The compound used actually needs to wear in before it delivers its best performance. When the grips are brand new, there is a shiny coating on the compound which is slightly less grippy than we expected after the parking lot test – but it wears off fairly quickly leaving the grips as sticky as we could ever want. The initial feeling of solidity persisted throughout the test, and we became completely used to the blocky grip surface as well. The grips inspire confidence and stay comfortable on long rides, including when they get dirty or wet. The sharp edges of the blocks on the grip surface help provide traction even if you like taking long cold mudbaths with your trusty steed.
Things That Could Be Improved
There is very little to complain about on the AmXc Pistol grips. At the end of the day, grips are a very personal choice, and evaluating a grip typically involves equal parts objective observation and subjective appreciation of several aspects ranging from performance to feel. The AmXc Pistol grip is very well made and this is reflected in its performance. The thickness of the grip and the design of the grip surface won’t be to every rider’s liking, and in this aspect, Loaded would do well to include a few more options in their catalogue (thickness, type of surface, etc). They do offer the AmXc “NoSlip Grips” which feature the same locking hardware with a different, smoother grip area design and a different compound, but this still remains on the thicker side of the scale.
Long Term Durability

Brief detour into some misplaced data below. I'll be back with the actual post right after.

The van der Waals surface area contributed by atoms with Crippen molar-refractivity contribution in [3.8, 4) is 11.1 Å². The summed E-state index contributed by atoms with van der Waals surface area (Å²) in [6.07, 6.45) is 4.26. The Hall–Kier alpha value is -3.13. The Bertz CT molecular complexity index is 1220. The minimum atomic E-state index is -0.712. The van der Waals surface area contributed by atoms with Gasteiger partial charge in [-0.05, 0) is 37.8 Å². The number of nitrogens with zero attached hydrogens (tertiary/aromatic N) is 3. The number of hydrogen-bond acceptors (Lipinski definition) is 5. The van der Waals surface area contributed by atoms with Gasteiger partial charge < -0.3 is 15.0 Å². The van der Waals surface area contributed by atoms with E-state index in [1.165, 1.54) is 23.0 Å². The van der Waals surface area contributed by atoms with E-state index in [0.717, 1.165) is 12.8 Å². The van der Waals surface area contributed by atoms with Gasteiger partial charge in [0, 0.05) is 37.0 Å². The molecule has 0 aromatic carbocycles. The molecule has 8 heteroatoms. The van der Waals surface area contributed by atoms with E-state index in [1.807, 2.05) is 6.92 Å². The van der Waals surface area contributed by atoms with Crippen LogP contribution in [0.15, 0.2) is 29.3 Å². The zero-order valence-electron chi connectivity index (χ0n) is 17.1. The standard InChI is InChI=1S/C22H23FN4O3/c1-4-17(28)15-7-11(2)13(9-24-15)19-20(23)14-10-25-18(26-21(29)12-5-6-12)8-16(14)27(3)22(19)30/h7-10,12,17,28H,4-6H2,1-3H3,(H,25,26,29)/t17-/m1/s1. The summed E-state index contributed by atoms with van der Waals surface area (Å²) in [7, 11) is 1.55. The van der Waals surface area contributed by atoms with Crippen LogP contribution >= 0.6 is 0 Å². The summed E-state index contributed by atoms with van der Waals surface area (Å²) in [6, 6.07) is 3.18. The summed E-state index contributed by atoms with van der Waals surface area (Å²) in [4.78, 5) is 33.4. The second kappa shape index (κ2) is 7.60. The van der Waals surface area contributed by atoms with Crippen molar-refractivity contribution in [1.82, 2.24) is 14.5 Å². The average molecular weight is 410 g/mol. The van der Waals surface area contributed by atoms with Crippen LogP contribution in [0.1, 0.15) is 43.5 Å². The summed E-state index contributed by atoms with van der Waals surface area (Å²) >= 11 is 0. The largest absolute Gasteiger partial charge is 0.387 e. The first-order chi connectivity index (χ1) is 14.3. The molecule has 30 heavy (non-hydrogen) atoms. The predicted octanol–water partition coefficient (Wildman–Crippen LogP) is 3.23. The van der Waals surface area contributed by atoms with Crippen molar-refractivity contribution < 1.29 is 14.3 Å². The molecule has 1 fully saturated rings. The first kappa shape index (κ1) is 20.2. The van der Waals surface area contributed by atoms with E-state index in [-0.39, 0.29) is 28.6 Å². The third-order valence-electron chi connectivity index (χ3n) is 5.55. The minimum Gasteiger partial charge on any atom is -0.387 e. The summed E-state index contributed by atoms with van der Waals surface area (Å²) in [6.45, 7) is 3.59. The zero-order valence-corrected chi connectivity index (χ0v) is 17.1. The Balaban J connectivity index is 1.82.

The AmXc Pistol grip appears to age very well. After a couple of months of fairly solid abuse, there is not much wear and tear to report. The compound’s grip level has actually improved with time, and there are no rips or major cuts to report. There is some scuffing on the end-caps which is to be expected on such an exposed part, but both the graphics and the anodized finish appear solid. In terms of function, the grips still feel like new, absolutely free of any play. While it is a little bit early to conclusively state that these last longer than many other grips on the market, we certainly feel that they are headed in that direction.
What’s The Bottom Line?
The AmXc Pistol grip mixes performance and good looks in equal parts. The innovative clamp design and the apparent care applied to producing this grip have resulted in a very solid and dependable component. Pricing-wise, it comes in at a bit of a premium, but thankfully, it provides the performance to match. Whilst the thickness and design of the grip surface may not be to every rider’s liking, if you are looking for a bit extra comfort or simply have bigger hands, the AmXc Pistol grip should definitely make your short list.
More information at: Loaded Precision Inc.
About The Reviewer
Johan Hjord loves bikes, which strangely doesn’t make him any better at riding them. After many years spent practicing falling off cliffs with his snowboard, he took up mountain biking in 2005. Ever since, he’s mostly been riding bikes with too much suspension travel to cover up his many flaws as a rider. His 200-pound body weight coupled with unique skill for poor line choice and clumsy landings make him an expert on durability - if parts survive Johan, they’re pretty much okay for anybody. Johan rides flat pedals with a riding style that he describes as "none" (when in actuality he rips!). Having found most trail features to be not to his liking, Johan uses much of his spare time building his own. Johan’s other accomplishments include surviving this far and helping keep the Vital Media Machine’s stoke dial firmly on 11.